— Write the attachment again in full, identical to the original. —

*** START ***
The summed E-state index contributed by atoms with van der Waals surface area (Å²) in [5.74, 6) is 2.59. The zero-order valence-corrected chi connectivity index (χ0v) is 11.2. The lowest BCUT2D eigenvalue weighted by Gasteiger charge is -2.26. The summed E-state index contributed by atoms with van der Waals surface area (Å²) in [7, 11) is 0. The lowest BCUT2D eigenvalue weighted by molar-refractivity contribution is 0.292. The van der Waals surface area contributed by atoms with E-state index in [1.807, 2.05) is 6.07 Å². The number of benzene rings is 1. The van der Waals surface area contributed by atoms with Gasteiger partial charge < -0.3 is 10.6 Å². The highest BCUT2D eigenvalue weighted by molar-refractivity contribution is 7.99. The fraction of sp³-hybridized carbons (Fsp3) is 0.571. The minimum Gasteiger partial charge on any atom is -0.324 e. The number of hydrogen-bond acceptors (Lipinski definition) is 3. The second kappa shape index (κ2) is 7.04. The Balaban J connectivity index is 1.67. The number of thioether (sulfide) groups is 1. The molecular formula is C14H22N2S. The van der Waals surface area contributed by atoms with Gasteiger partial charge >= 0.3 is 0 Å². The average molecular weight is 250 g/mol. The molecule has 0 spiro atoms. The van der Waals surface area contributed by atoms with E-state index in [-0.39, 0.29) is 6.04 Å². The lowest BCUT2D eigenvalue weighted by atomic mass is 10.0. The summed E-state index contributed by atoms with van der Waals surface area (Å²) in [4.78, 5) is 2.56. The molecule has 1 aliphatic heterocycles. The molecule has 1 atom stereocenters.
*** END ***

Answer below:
The summed E-state index contributed by atoms with van der Waals surface area (Å²) in [5.74, 6) is 2.59. The zero-order valence-corrected chi connectivity index (χ0v) is 11.2. The lowest BCUT2D eigenvalue weighted by Gasteiger charge is -2.26. The summed E-state index contributed by atoms with van der Waals surface area (Å²) in [7, 11) is 0. The lowest BCUT2D eigenvalue weighted by molar-refractivity contribution is 0.292. The van der Waals surface area contributed by atoms with E-state index in [1.807, 2.05) is 6.07 Å². The number of benzene rings is 1. The van der Waals surface area contributed by atoms with Gasteiger partial charge < -0.3 is 10.6 Å². The highest BCUT2D eigenvalue weighted by molar-refractivity contribution is 7.99. The fraction of sp³-hybridized carbons (Fsp3) is 0.571. The minimum Gasteiger partial charge on any atom is -0.324 e. The number of hydrogen-bond acceptors (Lipinski definition) is 3. The second kappa shape index (κ2) is 7.04. The Balaban J connectivity index is 1.67. The number of thioether (sulfide) groups is 1. The molecular formula is C14H22N2S. The van der Waals surface area contributed by atoms with Gasteiger partial charge >= 0.3 is 0 Å². The average molecular weight is 250 g/mol. The molecule has 0 spiro atoms. The van der Waals surface area contributed by atoms with E-state index in [-0.39, 0.29) is 6.04 Å². The lowest BCUT2D eigenvalue weighted by atomic mass is 10.0. The summed E-state index contributed by atoms with van der Waals surface area (Å²) in [4.78, 5) is 2.56. The molecule has 1 aliphatic heterocycles. The molecule has 1 atom stereocenters.